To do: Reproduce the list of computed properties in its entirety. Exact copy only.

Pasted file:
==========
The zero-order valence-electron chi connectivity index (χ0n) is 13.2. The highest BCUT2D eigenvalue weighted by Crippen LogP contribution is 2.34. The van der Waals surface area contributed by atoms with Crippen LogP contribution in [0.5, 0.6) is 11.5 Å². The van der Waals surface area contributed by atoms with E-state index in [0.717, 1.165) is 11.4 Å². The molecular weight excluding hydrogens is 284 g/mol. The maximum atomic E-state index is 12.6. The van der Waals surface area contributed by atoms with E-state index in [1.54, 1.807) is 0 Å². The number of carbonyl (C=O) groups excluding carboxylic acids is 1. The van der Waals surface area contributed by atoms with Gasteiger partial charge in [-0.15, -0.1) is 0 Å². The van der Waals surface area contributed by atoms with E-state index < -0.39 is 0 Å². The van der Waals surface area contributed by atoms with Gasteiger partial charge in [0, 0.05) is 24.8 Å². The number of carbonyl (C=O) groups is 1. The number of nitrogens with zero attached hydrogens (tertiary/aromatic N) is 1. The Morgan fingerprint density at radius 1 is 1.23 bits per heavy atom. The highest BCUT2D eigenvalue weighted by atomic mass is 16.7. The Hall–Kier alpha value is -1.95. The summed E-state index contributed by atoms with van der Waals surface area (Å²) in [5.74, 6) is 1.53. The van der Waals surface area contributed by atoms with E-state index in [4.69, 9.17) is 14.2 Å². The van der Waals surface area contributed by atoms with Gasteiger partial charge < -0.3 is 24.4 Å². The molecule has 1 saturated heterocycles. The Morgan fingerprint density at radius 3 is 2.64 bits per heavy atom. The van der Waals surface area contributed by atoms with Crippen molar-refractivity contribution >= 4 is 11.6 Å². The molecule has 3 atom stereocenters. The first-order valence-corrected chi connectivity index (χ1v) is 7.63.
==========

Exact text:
The zero-order valence-electron chi connectivity index (χ0n) is 13.2. The highest BCUT2D eigenvalue weighted by Crippen LogP contribution is 2.34. The van der Waals surface area contributed by atoms with Crippen LogP contribution in [0.5, 0.6) is 11.5 Å². The van der Waals surface area contributed by atoms with E-state index in [0.717, 1.165) is 11.4 Å². The molecular weight excluding hydrogens is 284 g/mol. The maximum atomic E-state index is 12.6. The van der Waals surface area contributed by atoms with E-state index in [1.54, 1.807) is 0 Å². The number of carbonyl (C=O) groups excluding carboxylic acids is 1. The van der Waals surface area contributed by atoms with Gasteiger partial charge in [-0.15, -0.1) is 0 Å². The van der Waals surface area contributed by atoms with E-state index < -0.39 is 0 Å². The van der Waals surface area contributed by atoms with Gasteiger partial charge in [0, 0.05) is 24.8 Å². The number of carbonyl (C=O) groups is 1. The number of nitrogens with zero attached hydrogens (tertiary/aromatic N) is 1. The Morgan fingerprint density at radius 1 is 1.23 bits per heavy atom. The highest BCUT2D eigenvalue weighted by atomic mass is 16.7. The Hall–Kier alpha value is -1.95. The summed E-state index contributed by atoms with van der Waals surface area (Å²) in [5.74, 6) is 1.53. The van der Waals surface area contributed by atoms with E-state index in [4.69, 9.17) is 14.2 Å². The van der Waals surface area contributed by atoms with Gasteiger partial charge < -0.3 is 24.4 Å². The molecule has 1 saturated heterocycles. The Morgan fingerprint density at radius 3 is 2.64 bits per heavy atom. The van der Waals surface area contributed by atoms with Crippen molar-refractivity contribution >= 4 is 11.6 Å². The molecule has 3 atom stereocenters. The first-order valence-corrected chi connectivity index (χ1v) is 7.63.